Based on data from over 18,000 hosted bank accounts from the early 1940s through the late 2010s, theOrganized Crime and Corruption Reporting Project (OCCRP), a consortium of 47 media including The world, The Guardianthe Miami Herald or The Nationasserts that the financial institution has
hosted funds linked to crime and corruption for several decadesaccording to the daily The world.
in defiance of the due diligence rules imposed on major international banksadds the daily.
including at least eight billion related to customers identified as problematicensures The world.
In the evening, Credit Suisse reacted strongly to these accusations via a press release, saying that the data studied are
partial, inaccurate, or taken out of context, resulting in misrepresentation of business conduct by the bank.
90% of the accounts concerned are now closed, including more than 60% before 2015assures the bank, which also specifies
lead the investigation regarding the data leak.
For the media of the consortium, however, the practices highlighted are still current within the bank and directly involve the staff of Credit Suisse.
Worse, Le Monde adds that several media within the
wealthy clients seeking discretion were offered tools to open an account anonymously, and even the establishment of holding companies with nominees and conglomerates, a way to replace anonymous numbered accounts, a practice of opacification in the process of disappearing in Switzerland.
Africa, Middle East, Asia…
Of those listed in the data in the hands of theOCCRPSthe vast majority come from developing countries: in Africa, the Middle East, Asia and South America and customers domiciled in Western Europe represent only 1% of the total, specifies the newspaper.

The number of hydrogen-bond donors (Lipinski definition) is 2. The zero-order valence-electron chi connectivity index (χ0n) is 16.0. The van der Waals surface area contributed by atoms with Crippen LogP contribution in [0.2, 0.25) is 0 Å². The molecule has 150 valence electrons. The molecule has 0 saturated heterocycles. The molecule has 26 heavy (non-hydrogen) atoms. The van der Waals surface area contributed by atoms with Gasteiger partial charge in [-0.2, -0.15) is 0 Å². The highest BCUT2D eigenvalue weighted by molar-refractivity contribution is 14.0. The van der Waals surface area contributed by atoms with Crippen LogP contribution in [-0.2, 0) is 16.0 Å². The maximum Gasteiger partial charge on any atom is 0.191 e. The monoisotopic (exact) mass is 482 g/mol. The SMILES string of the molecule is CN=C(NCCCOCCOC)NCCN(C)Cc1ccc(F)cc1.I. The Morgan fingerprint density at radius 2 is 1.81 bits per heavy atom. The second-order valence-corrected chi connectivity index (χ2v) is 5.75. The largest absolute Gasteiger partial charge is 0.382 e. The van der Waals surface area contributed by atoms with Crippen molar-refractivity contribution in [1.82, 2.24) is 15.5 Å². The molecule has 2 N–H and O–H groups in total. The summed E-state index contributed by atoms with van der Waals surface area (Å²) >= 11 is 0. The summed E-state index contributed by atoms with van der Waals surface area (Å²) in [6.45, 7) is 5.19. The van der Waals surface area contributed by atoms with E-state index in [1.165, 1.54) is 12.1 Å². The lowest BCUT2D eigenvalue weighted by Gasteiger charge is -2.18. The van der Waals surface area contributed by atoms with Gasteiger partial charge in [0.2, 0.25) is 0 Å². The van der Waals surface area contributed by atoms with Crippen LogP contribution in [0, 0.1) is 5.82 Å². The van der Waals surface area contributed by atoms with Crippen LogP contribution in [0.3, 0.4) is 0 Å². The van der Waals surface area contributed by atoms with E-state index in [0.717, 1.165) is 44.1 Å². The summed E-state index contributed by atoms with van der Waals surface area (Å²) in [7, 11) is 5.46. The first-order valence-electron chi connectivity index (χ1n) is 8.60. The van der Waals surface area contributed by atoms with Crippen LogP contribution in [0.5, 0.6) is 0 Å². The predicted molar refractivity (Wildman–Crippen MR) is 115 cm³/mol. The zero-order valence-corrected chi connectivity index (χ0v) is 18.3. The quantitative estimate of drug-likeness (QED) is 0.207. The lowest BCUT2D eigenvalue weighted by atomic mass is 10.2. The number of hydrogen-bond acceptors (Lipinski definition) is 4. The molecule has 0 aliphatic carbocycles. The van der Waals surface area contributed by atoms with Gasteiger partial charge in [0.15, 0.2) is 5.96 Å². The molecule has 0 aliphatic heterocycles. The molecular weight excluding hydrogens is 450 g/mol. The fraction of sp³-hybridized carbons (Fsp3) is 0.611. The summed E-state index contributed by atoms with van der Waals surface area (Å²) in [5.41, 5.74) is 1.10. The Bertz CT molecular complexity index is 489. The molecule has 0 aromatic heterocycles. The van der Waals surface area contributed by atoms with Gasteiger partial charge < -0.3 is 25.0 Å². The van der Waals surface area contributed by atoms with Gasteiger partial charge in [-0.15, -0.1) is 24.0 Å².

Appear in particular King Abdallah II of Jordan or Kazakh President Kassym-Jomart Tokaïev but also officials from several Arab countries
who took large sums of money out of their country during the “Arab Springs”details the daily.
Credit Suisse, number two in the Swiss banking sector, has been rocked by a series of scandals over the past year. In March, the bank was shattered by the bankruptcy of the financial company Greensill, in which some $12 billion had been committed through four funds, then by the implosion of the American fund Archegos which cost some $6 billion. dollars in the bank.
In October, it was also seen inflicting 605 million dollars in penalties by the American and British authorities for its loans to state-owned companies in Mozambique, which had found themselves at the heart of a corruption scandal.
Its new president, Antonio Horta-Osório, elected at the end of April in the midst of the turmoil, had launched a reorganization of the bank’s activities with the aim of putting risk management back at the heart of the bank’s culture.
But this Portuguese banker, who had forged a solid reputation for having turned around the British bank Lloyds, was himself splashed by press revelations in December concerning quarantine rules which he had broken.
In mid-January, he had resigned, handing over to Axel Lehmann, a Swiss banker recognized for his expertise in risk management, who had joined the board of directors in October.
At the beginning of February, a trial also opened before the Federal Criminal Court of Bellinzona, in the Italian-speaking part of Switzerland, around a Bulgarian criminal organization.